I hadn’t noticed it when I got up on Sunday morning but just as I was about to start song practice I realized that the continuous sound of the robot cowbell coming from the walk signal outside my window had stopped. I guess they fixed it overnight. I wonder how they found out about it. Did someone call to complain, do they drive around looking for problems like that, can they tell if something is wrong from a central location or do they just reboot the system every 24 hours?
I was a bit dizzy sometimes during yoga but it wasn’t extreme like it had been when I went to bed. Later on, just in case it was an earwax related problem, I did a flush. Quite a bit of wax came out of my left ear. I’ve never had vertigo like I had when I went to bed earlier. I don’t know if I fixed the problem but at least I cleaned my ears out.
The wifi went off at the beginning of the lunch hour, as things must have gotten busy downstairs in the donut shop. It stayed off for eleven hours.
I finished reading, “Who’s Afraid of Virginia Woolf?” Ten years after writing my essay on the topic, I still think the play is about the unfulfilled American dream.
I finished making notes on “The Wasteland” and “Howl” for my paper comparing the sexuality of the two poems. I started for the first time thinking about formally writing the essay and fiddled with the opening paragraph.
I watched an Austin City Limits concert by Arcade Fire from 2007. Not all of their songs are great but their performances of them are outstanding. Every member of the band is dynamic and there’s something tribal about the way everybody sings together.
The Alfred Hitchcock Hour story was about a guy named Barney that tells his best friend and company colleague, Peter that he’s leaving his wife, Beatrice for a woman named Laurie. Peter meets Laurie and immediately arranges anonymously for his Barnie to be sent away for a two-week executive training course. Barnie goes to see Peter, who’s developing some prints in his darkroom (which is way too well lit for what he’s doing but I guess they figured not enough people in the audience would notice) and asks Peter to entertain Laurie while he’s out of town. He also notices Peter using a poison called “altropeine” in his developer for sharper prints. He asks Peter if it could kill someone and he answers that it would do so quite effectively and it would look like a heart attack. Barnie goes out and buys some and that night at dinner he tries it on the dog, which dies almost immediately. While Barnie is away, Peter moves subtly in on Laurie and tells her things that cause her to doubt her relationship with Barnie, one of which is that Beatrice has a weak heart and that losing Barnie would kill her. She does have a weak heart but she also has a lover that she’s considering running away with. When Barnie returns from his business trip he poisons Beatrice’s stomach medicine and leaves, thinking he’ll never see her again. But when he goes to Laurie she tells him that she’s decided to end their relationship. Realizing that he’s poisoned his wife for nothing he runs to his car and drives like a demon to stop her from taking the medicine before bed, but is involved in a crash on the way. He tells the cops about the poison and they arrive in time to stop Beatrice from drinking it.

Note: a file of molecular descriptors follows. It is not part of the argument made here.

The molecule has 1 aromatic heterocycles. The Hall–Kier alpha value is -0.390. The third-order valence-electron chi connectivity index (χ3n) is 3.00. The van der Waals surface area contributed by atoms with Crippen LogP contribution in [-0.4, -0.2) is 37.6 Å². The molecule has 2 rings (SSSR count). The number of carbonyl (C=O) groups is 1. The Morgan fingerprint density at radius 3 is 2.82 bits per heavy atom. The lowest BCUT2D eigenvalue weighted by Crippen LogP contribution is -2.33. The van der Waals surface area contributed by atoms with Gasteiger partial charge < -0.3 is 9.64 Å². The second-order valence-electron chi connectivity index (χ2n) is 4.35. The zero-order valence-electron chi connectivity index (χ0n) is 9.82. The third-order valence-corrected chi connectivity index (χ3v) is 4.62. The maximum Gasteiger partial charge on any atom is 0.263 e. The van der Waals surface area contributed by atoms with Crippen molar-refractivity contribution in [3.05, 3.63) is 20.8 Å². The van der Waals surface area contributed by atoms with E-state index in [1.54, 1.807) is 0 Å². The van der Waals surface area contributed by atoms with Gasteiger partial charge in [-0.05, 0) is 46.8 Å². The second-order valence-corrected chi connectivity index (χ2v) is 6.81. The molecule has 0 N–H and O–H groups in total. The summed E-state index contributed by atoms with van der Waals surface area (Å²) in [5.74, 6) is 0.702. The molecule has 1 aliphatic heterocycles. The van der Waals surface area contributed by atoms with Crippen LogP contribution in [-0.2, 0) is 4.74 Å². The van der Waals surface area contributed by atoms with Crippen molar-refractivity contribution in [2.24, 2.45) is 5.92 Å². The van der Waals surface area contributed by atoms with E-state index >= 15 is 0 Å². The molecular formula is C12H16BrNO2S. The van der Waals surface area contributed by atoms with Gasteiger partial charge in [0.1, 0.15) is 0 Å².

There is no such poison as altropeine. Hitchcock explained at the end that he had to let people know that it was fictional so that droves of husbands wouldn’t go out looking to buy it.
But there is a poison that is used in old school darkrooms for manipulating black and white photographic prints as they develop. In 1988 I worked a couple of months for Madison Photo Murals, which I don’t think exists anymore. It was a father and son business and I was apprenticed to the older Madison, a darkroom technician, who was full of old school tricks. If the dark parts of a print were developing too fast he would put some cyanide on a sponge and rub the dark area to hold the development back. He would also use heated developer to do the opposite, which is to bring forward lighter areas if they needed to be darker. The company specialized in murals and so enormous sheets of photographic paper were pinned to the wall and they had an enlarger that had been invented and built by the senior Madison and it was set up on a short run of train tracks he’d installed on the floor. He told me that he’d also invented a camera for aerial photography. The younger Madison ran the business and was looking for someone to take over in the darkroom so his father could retire. I learned a lot there but I wasn’t learning fast enough for them to keep me on, so after a couple of months they let me go.